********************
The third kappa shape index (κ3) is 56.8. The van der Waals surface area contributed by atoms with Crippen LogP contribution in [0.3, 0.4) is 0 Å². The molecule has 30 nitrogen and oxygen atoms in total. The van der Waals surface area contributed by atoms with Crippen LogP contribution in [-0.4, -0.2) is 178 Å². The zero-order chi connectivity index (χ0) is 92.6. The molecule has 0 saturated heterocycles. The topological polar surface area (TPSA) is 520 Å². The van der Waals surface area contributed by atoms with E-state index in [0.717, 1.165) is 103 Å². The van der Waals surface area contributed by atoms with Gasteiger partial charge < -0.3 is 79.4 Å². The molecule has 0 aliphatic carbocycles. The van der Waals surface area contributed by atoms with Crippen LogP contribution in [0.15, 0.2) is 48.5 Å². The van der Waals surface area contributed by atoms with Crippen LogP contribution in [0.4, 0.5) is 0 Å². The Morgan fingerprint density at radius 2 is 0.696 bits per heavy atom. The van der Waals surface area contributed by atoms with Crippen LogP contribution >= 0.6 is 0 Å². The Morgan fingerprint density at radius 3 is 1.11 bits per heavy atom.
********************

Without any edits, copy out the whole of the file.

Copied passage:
The third kappa shape index (κ3) is 56.8. The van der Waals surface area contributed by atoms with Crippen LogP contribution in [0.3, 0.4) is 0 Å². The molecule has 30 nitrogen and oxygen atoms in total. The van der Waals surface area contributed by atoms with Crippen LogP contribution in [-0.4, -0.2) is 178 Å². The zero-order chi connectivity index (χ0) is 92.6. The molecule has 0 saturated heterocycles. The topological polar surface area (TPSA) is 520 Å². The van der Waals surface area contributed by atoms with E-state index in [0.717, 1.165) is 103 Å². The van der Waals surface area contributed by atoms with Gasteiger partial charge < -0.3 is 79.4 Å². The molecule has 0 aliphatic carbocycles. The van der Waals surface area contributed by atoms with Crippen LogP contribution in [0.15, 0.2) is 48.5 Å². The van der Waals surface area contributed by atoms with Crippen LogP contribution in [0.4, 0.5) is 0 Å². The Morgan fingerprint density at radius 2 is 0.696 bits per heavy atom. The van der Waals surface area contributed by atoms with Crippen LogP contribution >= 0.6 is 0 Å². The Morgan fingerprint density at radius 3 is 1.11 bits per heavy atom.